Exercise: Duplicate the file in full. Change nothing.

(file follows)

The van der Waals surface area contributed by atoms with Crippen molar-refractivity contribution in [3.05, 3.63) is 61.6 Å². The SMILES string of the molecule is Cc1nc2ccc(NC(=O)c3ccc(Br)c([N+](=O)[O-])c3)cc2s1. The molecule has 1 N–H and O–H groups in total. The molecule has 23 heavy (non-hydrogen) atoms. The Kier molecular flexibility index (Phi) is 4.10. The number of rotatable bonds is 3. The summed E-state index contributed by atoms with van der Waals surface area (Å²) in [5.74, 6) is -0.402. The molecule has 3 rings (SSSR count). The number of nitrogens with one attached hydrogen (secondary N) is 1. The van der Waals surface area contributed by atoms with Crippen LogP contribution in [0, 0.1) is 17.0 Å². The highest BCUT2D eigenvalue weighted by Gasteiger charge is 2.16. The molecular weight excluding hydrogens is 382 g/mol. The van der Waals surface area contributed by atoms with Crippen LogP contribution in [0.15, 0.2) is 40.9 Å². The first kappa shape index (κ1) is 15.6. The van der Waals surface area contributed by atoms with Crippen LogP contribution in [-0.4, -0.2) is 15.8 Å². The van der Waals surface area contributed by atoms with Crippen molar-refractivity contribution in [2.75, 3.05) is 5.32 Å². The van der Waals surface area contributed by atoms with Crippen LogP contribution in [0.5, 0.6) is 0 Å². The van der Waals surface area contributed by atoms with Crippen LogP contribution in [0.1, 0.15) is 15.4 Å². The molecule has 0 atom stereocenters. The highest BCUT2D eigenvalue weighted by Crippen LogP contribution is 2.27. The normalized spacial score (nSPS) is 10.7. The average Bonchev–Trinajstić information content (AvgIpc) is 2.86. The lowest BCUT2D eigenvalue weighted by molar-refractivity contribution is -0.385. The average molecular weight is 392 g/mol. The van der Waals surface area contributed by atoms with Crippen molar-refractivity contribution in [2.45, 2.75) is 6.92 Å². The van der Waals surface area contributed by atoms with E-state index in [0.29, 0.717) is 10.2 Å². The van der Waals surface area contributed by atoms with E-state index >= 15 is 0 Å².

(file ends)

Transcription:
The van der Waals surface area contributed by atoms with Crippen molar-refractivity contribution in [3.05, 3.63) is 61.6 Å². The SMILES string of the molecule is Cc1nc2ccc(NC(=O)c3ccc(Br)c([N+](=O)[O-])c3)cc2s1. The molecule has 1 N–H and O–H groups in total. The molecule has 23 heavy (non-hydrogen) atoms. The Kier molecular flexibility index (Phi) is 4.10. The number of rotatable bonds is 3. The summed E-state index contributed by atoms with van der Waals surface area (Å²) in [5.74, 6) is -0.402. The molecule has 3 rings (SSSR count). The number of nitrogens with one attached hydrogen (secondary N) is 1. The van der Waals surface area contributed by atoms with Crippen LogP contribution in [0, 0.1) is 17.0 Å². The highest BCUT2D eigenvalue weighted by Gasteiger charge is 2.16. The molecular weight excluding hydrogens is 382 g/mol. The van der Waals surface area contributed by atoms with Crippen LogP contribution in [0.15, 0.2) is 40.9 Å². The first kappa shape index (κ1) is 15.6. The van der Waals surface area contributed by atoms with Crippen LogP contribution in [-0.4, -0.2) is 15.8 Å². The van der Waals surface area contributed by atoms with Crippen molar-refractivity contribution in [2.75, 3.05) is 5.32 Å². The van der Waals surface area contributed by atoms with Crippen LogP contribution in [0.5, 0.6) is 0 Å². The van der Waals surface area contributed by atoms with Crippen LogP contribution in [0.1, 0.15) is 15.4 Å². The molecule has 0 atom stereocenters. The highest BCUT2D eigenvalue weighted by Crippen LogP contribution is 2.27. The normalized spacial score (nSPS) is 10.7. The average Bonchev–Trinajstić information content (AvgIpc) is 2.86. The lowest BCUT2D eigenvalue weighted by molar-refractivity contribution is -0.385. The average molecular weight is 392 g/mol. The van der Waals surface area contributed by atoms with Crippen molar-refractivity contribution in [2.45, 2.75) is 6.92 Å². The van der Waals surface area contributed by atoms with E-state index in [0.29, 0.717) is 10.2 Å². The van der Waals surface area contributed by atoms with E-state index >= 15 is 0 Å².